People Have Been Making Their Own Bread and Beer, Butter and Cheese for Thousands of Years

By Dylan Roberts

Lost in the Supermarket

If supermarket just isn’t as pleasant as it was, it might be worth asking why that is. So, next time you go, don’t zone out whilst you’re purchasing. Rather, stay alert. Don’t rush to get it over with, slow down and take your time. Notice what’s around you, the controlled space and the industrial products. Pay attention to what you are doing, and to the quality of your happiness. If you don’t like it, what are your options? Where else can you go? How many days can you go without buying from a supermarket?

For as long as anyone can remember, supermarkets have had a range of products at reasonable prices, and have been the only realistic option for a lot of people. That said, there have always been plenty of concerns, whether it’s quality of ingredients, pesticides and other chemicals, manipulative marketing, driving smaller shops out of business, predatory control of farmers and food suppliers, or any of the other criticisms. Lately, however, things have got worse: inflation means mediocre food at high prices; “Great New Size!” means less produce for the same money. The ability to use cash is being sponged away. There’s increasing surveillance with cameras and security guards, facial recognition technology, and automated checkout with point-of-sale data capture; even a passive link to your bank account via your smartphone.

As the ease and convenience fades, the costs come more into focus. Our unthinking retail decisions sustain unaccountable corporations that care nothing for our health or wellbeing; the globalised food supply erases any link we have with the local economy. Supermarkets are looking more like a classic slow-burn bait-and-switch; cheap and convenient to encourage dependence and see off the competition; then the hidden costs and damaging effects on your freedom and your quality of life. That’s a business model we’ve seen a lot of.

There are psychological effects too. Passive consumption of corporate retail is a powerful symbol of a way of life that makes personal agency a challenge. Most urban people grow up with little experience of self-reliance, and with the expectation of getting everything from corporate retail. For many people, most intense experiences, even experiences of belonging and freedom, are mediated through entertainment and industrial products. At worst, we are not just passive, atomised consumers, but sheep or cattle, zoned out and grazing; nudged into helplessness not just in shopping, but also public affairs; deferential to experts and obedient to authority.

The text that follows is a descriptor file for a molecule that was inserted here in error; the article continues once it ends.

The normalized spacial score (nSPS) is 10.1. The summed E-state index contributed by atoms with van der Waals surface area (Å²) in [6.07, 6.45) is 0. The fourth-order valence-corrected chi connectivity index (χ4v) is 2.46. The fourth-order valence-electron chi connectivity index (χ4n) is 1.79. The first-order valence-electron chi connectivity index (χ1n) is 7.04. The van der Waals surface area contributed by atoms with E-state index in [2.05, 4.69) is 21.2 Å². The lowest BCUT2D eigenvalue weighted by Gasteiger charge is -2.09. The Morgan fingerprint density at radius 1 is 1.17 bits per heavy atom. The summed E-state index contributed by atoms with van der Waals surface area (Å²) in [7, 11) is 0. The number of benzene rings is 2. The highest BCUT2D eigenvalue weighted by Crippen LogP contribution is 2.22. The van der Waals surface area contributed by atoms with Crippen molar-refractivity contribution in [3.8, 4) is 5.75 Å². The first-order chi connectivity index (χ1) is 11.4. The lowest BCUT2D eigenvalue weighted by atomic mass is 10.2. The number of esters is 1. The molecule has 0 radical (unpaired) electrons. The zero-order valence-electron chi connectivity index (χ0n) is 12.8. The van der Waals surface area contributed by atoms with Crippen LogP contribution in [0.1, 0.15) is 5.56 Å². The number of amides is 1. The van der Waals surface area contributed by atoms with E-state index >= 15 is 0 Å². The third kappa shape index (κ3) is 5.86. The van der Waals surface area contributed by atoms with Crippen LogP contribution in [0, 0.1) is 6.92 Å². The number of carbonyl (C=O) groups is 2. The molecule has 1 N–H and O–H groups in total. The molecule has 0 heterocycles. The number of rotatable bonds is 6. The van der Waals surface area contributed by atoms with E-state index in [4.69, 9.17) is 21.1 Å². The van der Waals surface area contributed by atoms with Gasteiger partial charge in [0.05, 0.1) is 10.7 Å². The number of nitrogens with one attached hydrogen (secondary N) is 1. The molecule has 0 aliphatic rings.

Make your own

Happily, supermarkets are not the only way: making your own stuff is the easy road to doing things differently. To take just one example, making your own bread is not a bad place to start.

The nowness is strong in a loaf you’ve made yourself. You’re invested like you never will be for shop-bought bread, not even some fancy artisan brioche. It will vary, which is part of the fun: it’s not a standardised commercial product. If it goes well, it’s an achievement: it’s a great feeling when you stumble on something you really like. If it’s terrible, no-one need know.

Even when it’s a bit crap, eating your own bread is interesting and meaningful. Supermarket bread will never look the same, and you may well not want to go back there. And if you make your own sandwiches, you will never again have to look at that soul-crushing wall of ghastly supermarket sandwiches in the 20 minutes you have away from your desk.

The first rule of Home Brew Club

If you can make it social, so much the better. There is nothing like a shared interest for making connections: there’s plenty of other people making their own bread. Have a couple of friends around to make their dough, and have a chat whilst they are baking. A home-made loaf is a forcefully personal gift: it might be too wholesome for urban sophisticates, but try it on your mum.

Alcohol is another obvious opportunity. How much do you spend on it? Your own is only uncool if you think the bought stuff is better. But, honestly, how much of that booze is a shockingly poor industrial product? If you spend a fraction of your spend on learning to make your own, you will never go back to Duff. Get a spreadsheet going and work out how long it would take to save enough for a holiday. And if you get good, even your modern friends won’t say no to a bottle of your latest.

Try it: it’s not that difficult. People have been making their own bread and beer and butter and cheese for thousands of years. It’s only daunting if you grow up with the expectation of buying everything. The fashionable people will never respect you for it, but it is a bit of something you can’t buy in the supermarket: being present in your own life.

See also: